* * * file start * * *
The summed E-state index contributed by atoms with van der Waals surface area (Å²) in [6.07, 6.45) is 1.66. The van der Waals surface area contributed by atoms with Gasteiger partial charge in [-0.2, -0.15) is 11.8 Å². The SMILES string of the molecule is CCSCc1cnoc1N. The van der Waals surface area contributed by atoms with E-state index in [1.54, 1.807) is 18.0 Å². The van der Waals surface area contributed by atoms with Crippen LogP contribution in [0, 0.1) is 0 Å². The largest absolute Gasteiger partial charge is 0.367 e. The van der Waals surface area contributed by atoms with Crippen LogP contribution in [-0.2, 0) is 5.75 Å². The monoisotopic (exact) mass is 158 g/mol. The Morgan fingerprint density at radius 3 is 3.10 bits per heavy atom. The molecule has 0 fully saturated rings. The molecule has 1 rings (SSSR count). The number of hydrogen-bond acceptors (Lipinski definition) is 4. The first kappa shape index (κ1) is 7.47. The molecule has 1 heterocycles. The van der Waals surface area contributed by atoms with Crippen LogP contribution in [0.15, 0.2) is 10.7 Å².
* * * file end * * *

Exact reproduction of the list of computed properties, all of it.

The summed E-state index contributed by atoms with van der Waals surface area (Å²) in [6.07, 6.45) is 1.66. The van der Waals surface area contributed by atoms with Gasteiger partial charge in [-0.2, -0.15) is 11.8 Å². The SMILES string of the molecule is CCSCc1cnoc1N. The van der Waals surface area contributed by atoms with E-state index in [1.54, 1.807) is 18.0 Å². The van der Waals surface area contributed by atoms with Crippen LogP contribution in [0, 0.1) is 0 Å². The largest absolute Gasteiger partial charge is 0.367 e. The van der Waals surface area contributed by atoms with Crippen LogP contribution in [-0.2, 0) is 5.75 Å². The monoisotopic (exact) mass is 158 g/mol. The Morgan fingerprint density at radius 3 is 3.10 bits per heavy atom. The molecule has 0 fully saturated rings. The molecule has 1 rings (SSSR count). The number of hydrogen-bond acceptors (Lipinski definition) is 4. The first kappa shape index (κ1) is 7.47. The molecule has 1 heterocycles. The van der Waals surface area contributed by atoms with Crippen LogP contribution in [0.15, 0.2) is 10.7 Å².